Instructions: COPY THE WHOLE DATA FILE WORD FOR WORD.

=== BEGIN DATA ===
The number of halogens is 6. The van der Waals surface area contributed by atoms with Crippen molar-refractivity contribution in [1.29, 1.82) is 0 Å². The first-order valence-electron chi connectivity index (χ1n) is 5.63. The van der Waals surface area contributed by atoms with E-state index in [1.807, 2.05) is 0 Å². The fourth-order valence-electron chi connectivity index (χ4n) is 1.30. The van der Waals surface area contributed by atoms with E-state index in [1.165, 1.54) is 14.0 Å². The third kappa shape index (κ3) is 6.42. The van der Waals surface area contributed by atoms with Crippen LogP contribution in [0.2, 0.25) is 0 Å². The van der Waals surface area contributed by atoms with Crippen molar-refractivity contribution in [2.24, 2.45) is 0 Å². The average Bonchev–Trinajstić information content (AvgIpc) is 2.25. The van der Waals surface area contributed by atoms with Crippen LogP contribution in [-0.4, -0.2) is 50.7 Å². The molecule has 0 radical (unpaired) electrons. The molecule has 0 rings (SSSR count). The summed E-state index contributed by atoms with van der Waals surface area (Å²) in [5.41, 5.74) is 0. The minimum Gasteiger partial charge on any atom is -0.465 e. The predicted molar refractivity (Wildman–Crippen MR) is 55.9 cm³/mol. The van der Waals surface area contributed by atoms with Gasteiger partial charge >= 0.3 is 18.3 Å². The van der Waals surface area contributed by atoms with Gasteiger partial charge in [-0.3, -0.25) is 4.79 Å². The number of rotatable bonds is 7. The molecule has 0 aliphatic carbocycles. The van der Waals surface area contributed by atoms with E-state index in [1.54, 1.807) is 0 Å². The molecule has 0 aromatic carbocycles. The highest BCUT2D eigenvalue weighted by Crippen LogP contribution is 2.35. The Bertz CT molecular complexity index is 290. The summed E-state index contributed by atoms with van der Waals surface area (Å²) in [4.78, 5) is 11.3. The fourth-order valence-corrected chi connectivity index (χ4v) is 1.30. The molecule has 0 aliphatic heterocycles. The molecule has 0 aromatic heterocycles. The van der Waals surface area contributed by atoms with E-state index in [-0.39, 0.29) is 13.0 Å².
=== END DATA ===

The number of halogens is 6. The van der Waals surface area contributed by atoms with Crippen molar-refractivity contribution in [1.29, 1.82) is 0 Å². The first-order valence-electron chi connectivity index (χ1n) is 5.63. The van der Waals surface area contributed by atoms with E-state index in [1.807, 2.05) is 0 Å². The fourth-order valence-electron chi connectivity index (χ4n) is 1.30. The van der Waals surface area contributed by atoms with E-state index in [1.165, 1.54) is 14.0 Å². The third kappa shape index (κ3) is 6.42. The van der Waals surface area contributed by atoms with Crippen LogP contribution in [0.2, 0.25) is 0 Å². The van der Waals surface area contributed by atoms with Crippen molar-refractivity contribution in [2.24, 2.45) is 0 Å². The average Bonchev–Trinajstić information content (AvgIpc) is 2.25. The van der Waals surface area contributed by atoms with Crippen LogP contribution in [-0.4, -0.2) is 50.7 Å². The molecule has 0 radical (unpaired) electrons. The molecule has 0 rings (SSSR count). The summed E-state index contributed by atoms with van der Waals surface area (Å²) in [5.41, 5.74) is 0. The minimum Gasteiger partial charge on any atom is -0.465 e. The predicted molar refractivity (Wildman–Crippen MR) is 55.9 cm³/mol. The van der Waals surface area contributed by atoms with Gasteiger partial charge >= 0.3 is 18.3 Å². The van der Waals surface area contributed by atoms with Gasteiger partial charge in [-0.3, -0.25) is 4.79 Å². The number of rotatable bonds is 7. The molecule has 0 aliphatic carbocycles. The van der Waals surface area contributed by atoms with E-state index in [1.54, 1.807) is 0 Å². The molecule has 0 aromatic carbocycles. The highest BCUT2D eigenvalue weighted by Crippen LogP contribution is 2.35. The Bertz CT molecular complexity index is 290. The summed E-state index contributed by atoms with van der Waals surface area (Å²) in [4.78, 5) is 11.3. The fourth-order valence-corrected chi connectivity index (χ4v) is 1.30. The molecule has 0 aliphatic heterocycles. The molecule has 0 aromatic heterocycles. The van der Waals surface area contributed by atoms with E-state index in [-0.39, 0.29) is 13.0 Å².